Is it a difficult task?Also, wanting to know how long a book has to be before it is even considered for publishing, i.e page count?

Getting book published is certainly not easy, but if you have a good manuscript and are persistent and patient, it’s possible. If it was impossible, then there wouldn’t be published writers!It’s quite time-consuming. Not only do you have to become good enough at writing to create a story that people would be willing to pay for, but your story has to be relevant and pique the interest of an agent and of an editor of a publishing company. You could write an amazing story about vampires, but the market is so over-saturated with vampire novels right now that your chances of getting that kind of book published are slim. Not all manuscripts are created equal – certain stories have much better chances than others because it’s a great manuscript that comes into the market at the perfect time. Other stories—even if the writer is persistent and they work hard and have been at it for more years—simply won’t make it because of a lack of quality when compared to other works, or a market that isn’t open to that kind of story.Novels can be anywhere from 50,000 words to 100,000 words, with certain lengths being more acceptable for certain genres (books for younger audiences are shorter, fantasies tend to be longer).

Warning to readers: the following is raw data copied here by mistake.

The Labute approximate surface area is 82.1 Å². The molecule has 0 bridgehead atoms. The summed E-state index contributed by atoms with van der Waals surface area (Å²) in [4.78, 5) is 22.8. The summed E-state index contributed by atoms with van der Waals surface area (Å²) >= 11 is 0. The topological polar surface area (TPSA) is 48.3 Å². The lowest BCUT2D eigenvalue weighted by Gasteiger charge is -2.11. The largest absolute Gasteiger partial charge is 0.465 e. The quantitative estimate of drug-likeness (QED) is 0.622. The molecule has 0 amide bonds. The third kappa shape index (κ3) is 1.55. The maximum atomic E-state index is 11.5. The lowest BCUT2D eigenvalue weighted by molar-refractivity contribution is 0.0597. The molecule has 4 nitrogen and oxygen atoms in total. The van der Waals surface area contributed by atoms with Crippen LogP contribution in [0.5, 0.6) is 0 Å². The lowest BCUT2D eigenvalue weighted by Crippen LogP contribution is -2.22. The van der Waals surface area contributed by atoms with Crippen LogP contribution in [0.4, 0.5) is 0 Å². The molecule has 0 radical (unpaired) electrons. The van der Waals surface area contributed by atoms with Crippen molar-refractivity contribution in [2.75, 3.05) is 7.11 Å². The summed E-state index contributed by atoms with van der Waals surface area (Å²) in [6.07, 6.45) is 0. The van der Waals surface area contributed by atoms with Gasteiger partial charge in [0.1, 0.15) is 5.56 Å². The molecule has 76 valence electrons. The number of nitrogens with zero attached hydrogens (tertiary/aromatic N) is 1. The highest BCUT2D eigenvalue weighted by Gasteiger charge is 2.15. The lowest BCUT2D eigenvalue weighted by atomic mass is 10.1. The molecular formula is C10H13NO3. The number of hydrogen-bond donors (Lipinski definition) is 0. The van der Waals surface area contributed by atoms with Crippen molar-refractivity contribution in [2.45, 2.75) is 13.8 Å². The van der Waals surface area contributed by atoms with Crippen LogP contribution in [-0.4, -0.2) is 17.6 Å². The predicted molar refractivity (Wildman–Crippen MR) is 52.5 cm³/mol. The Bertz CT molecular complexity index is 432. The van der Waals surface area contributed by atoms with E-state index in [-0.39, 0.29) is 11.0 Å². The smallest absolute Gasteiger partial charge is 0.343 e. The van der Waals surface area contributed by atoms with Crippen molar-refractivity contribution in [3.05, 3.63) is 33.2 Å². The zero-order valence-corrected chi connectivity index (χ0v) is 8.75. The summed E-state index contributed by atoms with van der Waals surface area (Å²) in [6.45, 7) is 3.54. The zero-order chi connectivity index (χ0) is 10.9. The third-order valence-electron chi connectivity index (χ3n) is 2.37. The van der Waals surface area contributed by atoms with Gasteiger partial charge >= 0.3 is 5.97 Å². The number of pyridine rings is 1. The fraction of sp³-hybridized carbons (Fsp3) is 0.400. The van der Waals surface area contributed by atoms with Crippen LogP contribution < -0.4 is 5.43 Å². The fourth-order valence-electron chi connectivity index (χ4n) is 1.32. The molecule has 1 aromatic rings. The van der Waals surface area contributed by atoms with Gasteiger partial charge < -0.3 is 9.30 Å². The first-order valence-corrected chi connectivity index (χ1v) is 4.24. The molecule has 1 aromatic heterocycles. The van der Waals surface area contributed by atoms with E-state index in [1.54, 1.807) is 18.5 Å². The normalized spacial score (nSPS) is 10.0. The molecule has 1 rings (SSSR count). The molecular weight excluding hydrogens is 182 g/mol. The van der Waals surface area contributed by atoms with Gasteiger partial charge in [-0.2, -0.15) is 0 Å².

How is a book published.

What does the author go through?What does the publishing company go through?What does the author make from the book?Is it necessary to have an agent?Do you publish poetry and short stories as books or individual pieces?Are there book signings or any other events an author is responsible for?Do you…